My mission at that moment was to remove the ligature around his neck, which had been tightly bound, I bought with me a small pair of scissors, you know the pair that you take on holiday which are only useful for cutting cotton, or plasters and the irrational side of me believed that I could simply cut through this binding as if it were paper when I next saw Badger.
This idea   of cause was doomed to fail, and my only chance was to gently remove the grotesque noose from Badgers neck when he was distracted.
Badger by this time had regarded myself and my family as friends and other tourists commented to me that he had indeed made a friend for life, as he would got go to any one else on the beach, even when food was on offer, so when I took him his customary breakfast the next morning and he was distracted, I gently stroked his neck and levered my fingers underneath the ligature and prayed that it would lift over his head, I still don’t know to this day how it came off, but it did and I felt victorious for Badger that his bonds of imprisonment had been removed, I hurled the awful thing into the sea, and he looked at me and from that moment we were inseparable.
The beach dogs would not accept Badger, and the alpha dog of the pack routinely attacked him, so there he was, rejected by people and rejected by other dogs, it was sad to see this as we were getting towards the end of our holiday, and I wondered what life had in store for this dog.
As usual Badger accompanied us for a walk but on this particular day we decided to walk over the rocks and see what was on the other side of the beach, Badger followed us so far and then refused to venture any further, for a dog that loved the sea, he was frightened of deep water and because we had to wade waist deep into the rock pools to cross the rocks, he had no choice if he wanted to accompany us.
He began to howl, this was the first time I had heard any sound come from Badgers mouth, and I turned around to give him encouragement, he was having none of it, he was clearly frightened and starting to panic, I sat down on the nearest rock and indicated to Badger that everything was fine and that he should trust us, what he did next has stayed with me and influenced what I was later going to do.
Badger looked directly at me, cried out and jumped into the deep water and swam out to me fear in his eyes evident with every paddle, this was a dog who we had known us only a few days trusting us enough to risk himself, this truly was a Lassie moment.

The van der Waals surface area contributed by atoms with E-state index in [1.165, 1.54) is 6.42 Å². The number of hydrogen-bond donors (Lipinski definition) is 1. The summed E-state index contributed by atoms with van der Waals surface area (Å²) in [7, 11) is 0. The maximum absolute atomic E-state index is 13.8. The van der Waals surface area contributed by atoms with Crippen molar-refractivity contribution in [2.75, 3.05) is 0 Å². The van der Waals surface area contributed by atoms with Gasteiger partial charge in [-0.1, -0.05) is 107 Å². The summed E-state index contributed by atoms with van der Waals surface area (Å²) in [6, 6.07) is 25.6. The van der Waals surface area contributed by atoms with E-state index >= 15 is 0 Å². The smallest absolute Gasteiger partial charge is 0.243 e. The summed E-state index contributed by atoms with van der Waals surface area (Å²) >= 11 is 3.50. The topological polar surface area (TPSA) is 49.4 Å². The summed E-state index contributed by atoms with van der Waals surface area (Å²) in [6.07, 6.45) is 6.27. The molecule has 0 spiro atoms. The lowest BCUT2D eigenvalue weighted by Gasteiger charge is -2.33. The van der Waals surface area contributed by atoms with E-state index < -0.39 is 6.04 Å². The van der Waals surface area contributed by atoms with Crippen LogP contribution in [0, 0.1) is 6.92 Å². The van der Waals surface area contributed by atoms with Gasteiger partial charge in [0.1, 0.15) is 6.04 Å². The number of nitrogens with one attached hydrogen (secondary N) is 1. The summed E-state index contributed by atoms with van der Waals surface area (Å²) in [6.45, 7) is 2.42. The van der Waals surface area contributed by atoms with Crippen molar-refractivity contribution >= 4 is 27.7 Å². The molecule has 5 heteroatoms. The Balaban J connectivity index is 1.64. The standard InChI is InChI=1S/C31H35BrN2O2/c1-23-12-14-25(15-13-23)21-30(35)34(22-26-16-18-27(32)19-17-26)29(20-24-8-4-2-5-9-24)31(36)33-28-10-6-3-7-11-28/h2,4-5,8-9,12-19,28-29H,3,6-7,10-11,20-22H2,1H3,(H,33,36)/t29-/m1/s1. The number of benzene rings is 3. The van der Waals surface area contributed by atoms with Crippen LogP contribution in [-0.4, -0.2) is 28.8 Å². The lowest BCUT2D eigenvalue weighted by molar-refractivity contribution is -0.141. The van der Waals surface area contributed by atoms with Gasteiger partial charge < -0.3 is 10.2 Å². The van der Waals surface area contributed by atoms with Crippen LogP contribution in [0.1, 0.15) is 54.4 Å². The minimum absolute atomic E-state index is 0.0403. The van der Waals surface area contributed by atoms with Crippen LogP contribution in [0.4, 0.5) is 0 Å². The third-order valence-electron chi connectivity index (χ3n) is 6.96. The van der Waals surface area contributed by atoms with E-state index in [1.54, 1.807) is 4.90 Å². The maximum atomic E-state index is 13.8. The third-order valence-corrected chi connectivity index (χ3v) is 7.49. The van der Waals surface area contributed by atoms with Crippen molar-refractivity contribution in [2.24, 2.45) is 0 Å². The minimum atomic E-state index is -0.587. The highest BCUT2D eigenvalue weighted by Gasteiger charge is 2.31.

When he climbed out of the pool he was obviously exhausted and lay down at my feet, the emotions felt by myself were overpowering and all I could do was to shout to my husband “did you just see that” as my eyes filled up and the moment engulfed me.
The next morning we went down to the beach to find Badger and we saw him in the distance but instead of coming to us, he seemed to disappear, I wondered where he had gone and I walked off the beach to find him, as I crossed the road I happened to catch the shadow of a dog who had entered the grounds of the hotel where we were staying. Trying not to attract attention to Badger I frantically called his name and to my relief he responded and came back down. I don’t know why he did that as we never encouraged him into the hotel grounds, and always left him on the beach, he never once followed us, whether he hadn’t seen us but had sensed our presence I don’t know but this only re enforced my attachment to him.
The last day of the holiday arrived far too quickly, and I found myself becoming increasingly worried at Badgers fate when we left the Island, the local fisherman threw stones at him, and still he wasn’t accepted by the beach dogs, I told him that he needed to be brave as I held his face in my hand, his eyes clearly stating that he knew.
I was told by a tourist that there was an animal rescue centre in Tobago that might be able to help Badger, but as we were waiting for the flight home, it was too late for me to contact them about Badgers plight, we gave him his last meal and sadly walked away.

Part II – Decisions Decisions

When we arrived back in the UK I researched the animal shelter and found out that the charity was the T S PCA, whose philosophy was to rescue any animals that were in need of help, I emailed them a picture of Badger and the location of the beach, and said that we would pay for any treatment that he needed, and I must admit that I did not feel that optimistic about his rescue, days went by when out of the blue I received an email from the chair of the society to say that they had picked up a dog resembling Badger and could I confirm it was him, and thanked me for caring.
It was most definitely him standing in the shelter his sad eyes evident, but he was safe and that was my main concern.
It was a relief he was safe but what did the future hold for him, his freedom was restricted at the shelter but at least he was being given a medical review and food in his hollow belly.